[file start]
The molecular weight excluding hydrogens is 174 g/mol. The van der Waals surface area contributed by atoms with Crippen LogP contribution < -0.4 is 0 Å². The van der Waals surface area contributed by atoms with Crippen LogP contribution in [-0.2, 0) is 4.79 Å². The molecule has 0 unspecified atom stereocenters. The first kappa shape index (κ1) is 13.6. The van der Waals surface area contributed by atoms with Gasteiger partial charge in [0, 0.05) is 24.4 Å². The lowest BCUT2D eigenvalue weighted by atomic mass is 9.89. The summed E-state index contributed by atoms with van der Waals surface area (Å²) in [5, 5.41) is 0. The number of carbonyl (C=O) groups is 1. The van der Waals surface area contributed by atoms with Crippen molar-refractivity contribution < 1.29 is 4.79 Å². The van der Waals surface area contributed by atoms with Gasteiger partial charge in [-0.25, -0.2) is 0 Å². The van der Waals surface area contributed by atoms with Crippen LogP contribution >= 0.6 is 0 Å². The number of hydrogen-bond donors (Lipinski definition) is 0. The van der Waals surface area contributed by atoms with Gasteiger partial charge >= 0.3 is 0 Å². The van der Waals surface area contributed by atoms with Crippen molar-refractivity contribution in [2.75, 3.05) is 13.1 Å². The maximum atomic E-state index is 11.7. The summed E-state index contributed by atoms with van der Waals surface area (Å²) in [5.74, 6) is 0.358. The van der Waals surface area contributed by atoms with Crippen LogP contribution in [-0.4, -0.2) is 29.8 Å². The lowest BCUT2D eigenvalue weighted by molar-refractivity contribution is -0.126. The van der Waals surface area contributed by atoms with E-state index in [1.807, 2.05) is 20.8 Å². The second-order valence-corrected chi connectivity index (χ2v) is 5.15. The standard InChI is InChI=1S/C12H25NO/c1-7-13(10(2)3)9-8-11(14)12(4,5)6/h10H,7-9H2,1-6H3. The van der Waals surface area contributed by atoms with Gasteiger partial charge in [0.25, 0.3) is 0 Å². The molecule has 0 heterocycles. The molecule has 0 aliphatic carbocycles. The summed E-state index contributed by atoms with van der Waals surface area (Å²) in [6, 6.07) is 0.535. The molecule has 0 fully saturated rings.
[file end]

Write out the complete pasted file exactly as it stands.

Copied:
The molecular weight excluding hydrogens is 174 g/mol. The van der Waals surface area contributed by atoms with Crippen LogP contribution < -0.4 is 0 Å². The van der Waals surface area contributed by atoms with Crippen LogP contribution in [-0.2, 0) is 4.79 Å². The molecule has 0 unspecified atom stereocenters. The first kappa shape index (κ1) is 13.6. The van der Waals surface area contributed by atoms with Gasteiger partial charge in [0, 0.05) is 24.4 Å². The lowest BCUT2D eigenvalue weighted by atomic mass is 9.89. The summed E-state index contributed by atoms with van der Waals surface area (Å²) in [5, 5.41) is 0. The number of carbonyl (C=O) groups is 1. The van der Waals surface area contributed by atoms with Crippen molar-refractivity contribution < 1.29 is 4.79 Å². The van der Waals surface area contributed by atoms with Gasteiger partial charge in [-0.25, -0.2) is 0 Å². The van der Waals surface area contributed by atoms with Crippen LogP contribution >= 0.6 is 0 Å². The number of hydrogen-bond donors (Lipinski definition) is 0. The van der Waals surface area contributed by atoms with Gasteiger partial charge >= 0.3 is 0 Å². The van der Waals surface area contributed by atoms with Crippen molar-refractivity contribution in [2.75, 3.05) is 13.1 Å². The maximum atomic E-state index is 11.7. The summed E-state index contributed by atoms with van der Waals surface area (Å²) in [5.74, 6) is 0.358. The van der Waals surface area contributed by atoms with Crippen LogP contribution in [-0.4, -0.2) is 29.8 Å². The lowest BCUT2D eigenvalue weighted by molar-refractivity contribution is -0.126. The van der Waals surface area contributed by atoms with E-state index in [1.807, 2.05) is 20.8 Å². The second-order valence-corrected chi connectivity index (χ2v) is 5.15. The standard InChI is InChI=1S/C12H25NO/c1-7-13(10(2)3)9-8-11(14)12(4,5)6/h10H,7-9H2,1-6H3. The van der Waals surface area contributed by atoms with Gasteiger partial charge in [0.25, 0.3) is 0 Å². The molecule has 0 heterocycles. The molecule has 0 aliphatic carbocycles. The summed E-state index contributed by atoms with van der Waals surface area (Å²) in [6, 6.07) is 0.535. The molecule has 0 fully saturated rings.